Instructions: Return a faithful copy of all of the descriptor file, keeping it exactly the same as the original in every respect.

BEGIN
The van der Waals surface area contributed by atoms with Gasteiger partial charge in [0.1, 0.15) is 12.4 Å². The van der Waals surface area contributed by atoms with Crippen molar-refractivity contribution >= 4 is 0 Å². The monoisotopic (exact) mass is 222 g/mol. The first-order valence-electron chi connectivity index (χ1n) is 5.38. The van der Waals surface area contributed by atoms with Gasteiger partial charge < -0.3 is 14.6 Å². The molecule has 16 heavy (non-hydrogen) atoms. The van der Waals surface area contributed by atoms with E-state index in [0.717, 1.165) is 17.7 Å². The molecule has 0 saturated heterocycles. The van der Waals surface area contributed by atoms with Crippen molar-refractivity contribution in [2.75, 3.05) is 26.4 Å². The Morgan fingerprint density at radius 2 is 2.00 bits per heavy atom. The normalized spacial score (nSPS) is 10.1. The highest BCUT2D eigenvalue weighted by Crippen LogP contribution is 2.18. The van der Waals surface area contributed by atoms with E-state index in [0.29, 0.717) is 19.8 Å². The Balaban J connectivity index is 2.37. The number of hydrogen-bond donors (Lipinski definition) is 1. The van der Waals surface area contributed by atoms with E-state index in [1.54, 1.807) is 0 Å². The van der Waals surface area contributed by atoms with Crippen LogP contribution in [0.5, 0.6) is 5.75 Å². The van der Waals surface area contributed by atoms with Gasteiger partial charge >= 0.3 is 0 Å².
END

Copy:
The van der Waals surface area contributed by atoms with Gasteiger partial charge in [0.1, 0.15) is 12.4 Å². The van der Waals surface area contributed by atoms with Crippen molar-refractivity contribution >= 4 is 0 Å². The monoisotopic (exact) mass is 222 g/mol. The first-order valence-electron chi connectivity index (χ1n) is 5.38. The van der Waals surface area contributed by atoms with Gasteiger partial charge < -0.3 is 14.6 Å². The molecule has 16 heavy (non-hydrogen) atoms. The van der Waals surface area contributed by atoms with E-state index in [0.717, 1.165) is 17.7 Å². The molecule has 0 saturated heterocycles. The van der Waals surface area contributed by atoms with Crippen molar-refractivity contribution in [2.75, 3.05) is 26.4 Å². The Morgan fingerprint density at radius 2 is 2.00 bits per heavy atom. The normalized spacial score (nSPS) is 10.1. The highest BCUT2D eigenvalue weighted by Crippen LogP contribution is 2.18. The van der Waals surface area contributed by atoms with E-state index in [0.29, 0.717) is 19.8 Å². The Balaban J connectivity index is 2.37. The number of hydrogen-bond donors (Lipinski definition) is 1. The van der Waals surface area contributed by atoms with E-state index in [1.54, 1.807) is 0 Å². The van der Waals surface area contributed by atoms with Crippen LogP contribution in [0.5, 0.6) is 5.75 Å². The van der Waals surface area contributed by atoms with Gasteiger partial charge >= 0.3 is 0 Å².